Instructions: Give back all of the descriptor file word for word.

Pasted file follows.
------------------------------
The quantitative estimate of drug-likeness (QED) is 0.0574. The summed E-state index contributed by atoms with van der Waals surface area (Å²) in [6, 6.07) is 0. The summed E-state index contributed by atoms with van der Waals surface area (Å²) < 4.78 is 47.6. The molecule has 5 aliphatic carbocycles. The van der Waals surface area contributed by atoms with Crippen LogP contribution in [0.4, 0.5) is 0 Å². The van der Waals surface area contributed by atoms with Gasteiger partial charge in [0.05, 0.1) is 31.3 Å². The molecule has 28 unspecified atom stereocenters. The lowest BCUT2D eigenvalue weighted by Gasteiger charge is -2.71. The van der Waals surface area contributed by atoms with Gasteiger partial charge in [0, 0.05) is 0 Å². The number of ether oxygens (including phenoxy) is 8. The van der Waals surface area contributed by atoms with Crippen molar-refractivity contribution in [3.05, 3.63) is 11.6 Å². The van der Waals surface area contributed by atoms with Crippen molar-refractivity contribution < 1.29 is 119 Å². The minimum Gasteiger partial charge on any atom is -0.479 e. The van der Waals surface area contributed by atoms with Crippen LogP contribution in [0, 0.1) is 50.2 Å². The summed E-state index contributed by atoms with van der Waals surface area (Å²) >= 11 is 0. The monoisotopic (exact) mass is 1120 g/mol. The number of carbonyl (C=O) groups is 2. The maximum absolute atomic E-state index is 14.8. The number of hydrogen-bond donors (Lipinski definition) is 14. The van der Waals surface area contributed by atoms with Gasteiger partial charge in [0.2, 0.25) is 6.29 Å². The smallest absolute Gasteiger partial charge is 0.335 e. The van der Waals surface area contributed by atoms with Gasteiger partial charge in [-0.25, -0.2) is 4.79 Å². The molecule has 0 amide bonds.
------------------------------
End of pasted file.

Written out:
The quantitative estimate of drug-likeness (QED) is 0.0574. The summed E-state index contributed by atoms with van der Waals surface area (Å²) in [6, 6.07) is 0. The summed E-state index contributed by atoms with van der Waals surface area (Å²) < 4.78 is 47.6. The molecule has 5 aliphatic carbocycles. The van der Waals surface area contributed by atoms with Crippen LogP contribution in [0.4, 0.5) is 0 Å². The van der Waals surface area contributed by atoms with Gasteiger partial charge in [0.05, 0.1) is 31.3 Å². The molecule has 28 unspecified atom stereocenters. The lowest BCUT2D eigenvalue weighted by Gasteiger charge is -2.71. The van der Waals surface area contributed by atoms with Gasteiger partial charge in [0, 0.05) is 0 Å². The number of ether oxygens (including phenoxy) is 8. The van der Waals surface area contributed by atoms with Crippen molar-refractivity contribution in [3.05, 3.63) is 11.6 Å². The van der Waals surface area contributed by atoms with Crippen molar-refractivity contribution < 1.29 is 119 Å². The minimum Gasteiger partial charge on any atom is -0.479 e. The van der Waals surface area contributed by atoms with Crippen LogP contribution in [0, 0.1) is 50.2 Å². The summed E-state index contributed by atoms with van der Waals surface area (Å²) >= 11 is 0. The monoisotopic (exact) mass is 1120 g/mol. The number of carbonyl (C=O) groups is 2. The maximum absolute atomic E-state index is 14.8. The number of hydrogen-bond donors (Lipinski definition) is 14. The van der Waals surface area contributed by atoms with Gasteiger partial charge in [0.2, 0.25) is 6.29 Å². The smallest absolute Gasteiger partial charge is 0.335 e. The van der Waals surface area contributed by atoms with Gasteiger partial charge in [-0.25, -0.2) is 4.79 Å². The molecule has 0 amide bonds.